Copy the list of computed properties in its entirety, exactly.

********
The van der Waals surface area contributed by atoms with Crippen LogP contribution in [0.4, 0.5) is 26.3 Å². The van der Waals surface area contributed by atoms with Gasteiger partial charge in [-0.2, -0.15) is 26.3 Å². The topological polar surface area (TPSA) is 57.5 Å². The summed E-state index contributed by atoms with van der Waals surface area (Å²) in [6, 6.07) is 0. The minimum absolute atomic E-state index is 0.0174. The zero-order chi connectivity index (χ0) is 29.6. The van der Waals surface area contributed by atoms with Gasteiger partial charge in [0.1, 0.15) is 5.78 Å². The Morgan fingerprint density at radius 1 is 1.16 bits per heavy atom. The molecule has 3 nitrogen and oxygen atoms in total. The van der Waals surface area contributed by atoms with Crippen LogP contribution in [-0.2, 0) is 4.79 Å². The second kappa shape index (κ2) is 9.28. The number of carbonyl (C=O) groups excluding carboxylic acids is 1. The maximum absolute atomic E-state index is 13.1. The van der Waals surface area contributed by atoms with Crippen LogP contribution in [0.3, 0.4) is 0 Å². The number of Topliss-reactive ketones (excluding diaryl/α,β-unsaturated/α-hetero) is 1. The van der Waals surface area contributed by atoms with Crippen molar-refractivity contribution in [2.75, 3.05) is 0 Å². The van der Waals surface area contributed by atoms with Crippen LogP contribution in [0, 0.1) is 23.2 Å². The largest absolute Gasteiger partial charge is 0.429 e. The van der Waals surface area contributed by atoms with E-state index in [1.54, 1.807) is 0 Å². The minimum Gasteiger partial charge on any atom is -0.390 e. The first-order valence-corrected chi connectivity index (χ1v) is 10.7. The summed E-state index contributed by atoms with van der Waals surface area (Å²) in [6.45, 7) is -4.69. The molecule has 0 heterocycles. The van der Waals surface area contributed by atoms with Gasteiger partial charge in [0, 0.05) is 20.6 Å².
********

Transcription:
The van der Waals surface area contributed by atoms with Crippen LogP contribution in [0.4, 0.5) is 26.3 Å². The van der Waals surface area contributed by atoms with Gasteiger partial charge in [-0.2, -0.15) is 26.3 Å². The topological polar surface area (TPSA) is 57.5 Å². The summed E-state index contributed by atoms with van der Waals surface area (Å²) in [6, 6.07) is 0. The minimum absolute atomic E-state index is 0.0174. The zero-order chi connectivity index (χ0) is 29.6. The van der Waals surface area contributed by atoms with Gasteiger partial charge in [0.1, 0.15) is 5.78 Å². The Morgan fingerprint density at radius 1 is 1.16 bits per heavy atom. The molecule has 3 nitrogen and oxygen atoms in total. The van der Waals surface area contributed by atoms with Crippen LogP contribution in [-0.2, 0) is 4.79 Å². The second kappa shape index (κ2) is 9.28. The number of carbonyl (C=O) groups excluding carboxylic acids is 1. The maximum absolute atomic E-state index is 13.1. The van der Waals surface area contributed by atoms with Crippen LogP contribution in [0.3, 0.4) is 0 Å². The number of Topliss-reactive ketones (excluding diaryl/α,β-unsaturated/α-hetero) is 1. The van der Waals surface area contributed by atoms with Crippen molar-refractivity contribution in [2.75, 3.05) is 0 Å². The van der Waals surface area contributed by atoms with Crippen LogP contribution in [0, 0.1) is 23.2 Å². The largest absolute Gasteiger partial charge is 0.429 e. The van der Waals surface area contributed by atoms with E-state index in [1.54, 1.807) is 0 Å². The minimum Gasteiger partial charge on any atom is -0.390 e. The first-order valence-corrected chi connectivity index (χ1v) is 10.7. The summed E-state index contributed by atoms with van der Waals surface area (Å²) in [6.45, 7) is -4.69. The molecule has 0 heterocycles. The van der Waals surface area contributed by atoms with Gasteiger partial charge in [0, 0.05) is 20.6 Å².